DISCOVER Magazine #7

Tugs market

Published in category: Harbour & Terminal
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Towage expert Alec Laing delivered a presentation at ITS last June in Marseille on the state of the industry at the time. In this edition of the Harbour and Terminal Journal, we catch up with him to see if there’s been any changes in the meantime.

“Overall, the economic and political backdrop has not changed a lot since last summer. There was an extensive market review in February for European ports. What it showed was that prices remained under great pressure, but had been relatively stable in small ports over the last 1-3 years.

“It’s the large volume ports where there’s been most competition and therefore most pressure on prices. This has been driven in part by the formation of so-called ‘ocean alliances’, where container liners are forming cooperations to make themselves more competitive. At the ITS there was a lot of talk of consolidation in the industry as a result of this – which has been borne out by Kotug Smit’s recent letter of intent to sell all shares. I think there is more consolidation to come. It’s hard for companies – particularly the smaller ones who are not back up by activities in other sectors – to cope with the pressure on their own.

What impact will all this competition have on safety and sustainability in vessels?

“There is a limit to how low rates can go before safety becomes compromised. That would be disastrous. Safety will always be the primary concern in this industry. For operators their reputation is on the line so they place it before everything else. Any compromise on safety is only a short-term fix – it actually compromises business.

“However, while safety will not be compromised, the current market conditions could slow down advances in improvement.”

“What is threatened by current conditions is sustainability. Tugs have a long lifespan and, without increased earnings, it likely to take a long time to see sustainable vessels become commonplace.

“With no regulation to force owners to scrap older assets and no financial incentive to do so, there is a buildup of older vessels – which may be more polluting. If we want to see more sustainability in the industry we need either rate increases or smart, cost-effective solutions, such as making Tier III NOx reduction a more modular, allowing vessel to be more easily compliant with IMO Tier III, which I believe is a core part of the Damen offering.”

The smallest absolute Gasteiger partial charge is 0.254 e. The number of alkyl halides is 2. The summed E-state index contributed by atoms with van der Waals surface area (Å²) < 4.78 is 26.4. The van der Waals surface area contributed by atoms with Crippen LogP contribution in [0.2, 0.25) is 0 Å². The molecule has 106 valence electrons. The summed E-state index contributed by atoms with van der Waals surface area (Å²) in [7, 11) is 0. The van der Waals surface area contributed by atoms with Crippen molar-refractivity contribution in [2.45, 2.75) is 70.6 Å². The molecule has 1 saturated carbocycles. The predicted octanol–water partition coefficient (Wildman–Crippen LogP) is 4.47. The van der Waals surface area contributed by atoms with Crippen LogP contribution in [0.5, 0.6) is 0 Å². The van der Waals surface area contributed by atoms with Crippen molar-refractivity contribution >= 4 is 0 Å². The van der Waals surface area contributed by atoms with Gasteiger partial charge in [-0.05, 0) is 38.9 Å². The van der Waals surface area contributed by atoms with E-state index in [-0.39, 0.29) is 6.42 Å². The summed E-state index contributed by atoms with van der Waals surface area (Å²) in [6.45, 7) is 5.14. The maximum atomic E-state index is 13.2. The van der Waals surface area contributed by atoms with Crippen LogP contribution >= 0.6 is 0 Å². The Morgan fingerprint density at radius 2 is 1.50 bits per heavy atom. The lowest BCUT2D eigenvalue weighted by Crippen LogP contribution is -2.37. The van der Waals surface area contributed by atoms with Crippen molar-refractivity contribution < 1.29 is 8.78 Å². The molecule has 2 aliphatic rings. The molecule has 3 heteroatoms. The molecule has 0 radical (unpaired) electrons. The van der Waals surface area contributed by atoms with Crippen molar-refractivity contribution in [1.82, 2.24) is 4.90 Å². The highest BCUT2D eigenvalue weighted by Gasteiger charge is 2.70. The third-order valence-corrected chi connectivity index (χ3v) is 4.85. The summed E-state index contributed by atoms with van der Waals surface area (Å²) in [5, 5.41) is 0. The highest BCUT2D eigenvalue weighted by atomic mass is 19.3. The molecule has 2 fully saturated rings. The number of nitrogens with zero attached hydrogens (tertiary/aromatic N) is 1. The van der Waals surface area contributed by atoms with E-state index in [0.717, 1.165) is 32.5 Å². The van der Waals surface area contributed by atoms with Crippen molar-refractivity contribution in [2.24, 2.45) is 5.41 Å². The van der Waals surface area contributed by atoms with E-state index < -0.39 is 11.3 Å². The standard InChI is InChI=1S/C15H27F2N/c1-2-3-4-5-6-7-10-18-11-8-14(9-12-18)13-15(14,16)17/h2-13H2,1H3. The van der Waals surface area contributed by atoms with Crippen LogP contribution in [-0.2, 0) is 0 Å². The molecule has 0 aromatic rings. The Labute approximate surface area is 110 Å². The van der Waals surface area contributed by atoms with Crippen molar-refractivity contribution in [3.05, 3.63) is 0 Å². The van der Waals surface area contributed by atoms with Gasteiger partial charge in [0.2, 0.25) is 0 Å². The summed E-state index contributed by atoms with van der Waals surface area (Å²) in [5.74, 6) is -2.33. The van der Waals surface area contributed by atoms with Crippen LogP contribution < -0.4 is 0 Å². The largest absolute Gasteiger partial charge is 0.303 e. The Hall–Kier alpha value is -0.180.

What can be done to regain healthy profitability in the current market?

“Opinion is that consolidation will be positive for the industry. It’s likely that consolidation will enable prices to bounce back – less players competing means less pressure to reduce costs. It’s also important that they incentivise their crew – to invest in them. Not just in the crew, but the whole organisation. That’s where operators will find improvement and get that little bit extra. If goals are aligned, they can expect loyalty. In the end, it’s not only about short-term profit, but with assets lasting 25 years or more, we are in it for the long-term.

“What could help is some way of helping owners to predict how their vessels can be operated for maximum efficiency. Currently such information is not readily available. There is some retrofitting of measuring devices taking place right now, but this is a traditional industry and it can seem expensive. It’s important that operators can see that the benefits of the reduced fuel consumption that can be brought about by sailing optimally.

“What will also help is for there to be raised awareness of the critical importance of towage in the logistics chain. Ultimately this is down to bodies such as the European Tugowners’ Association and the British Tugowner’s Association to address. It’s not something that smaller players can address on their own. And those organisations are working hard to get that message across.”
Alec Laing

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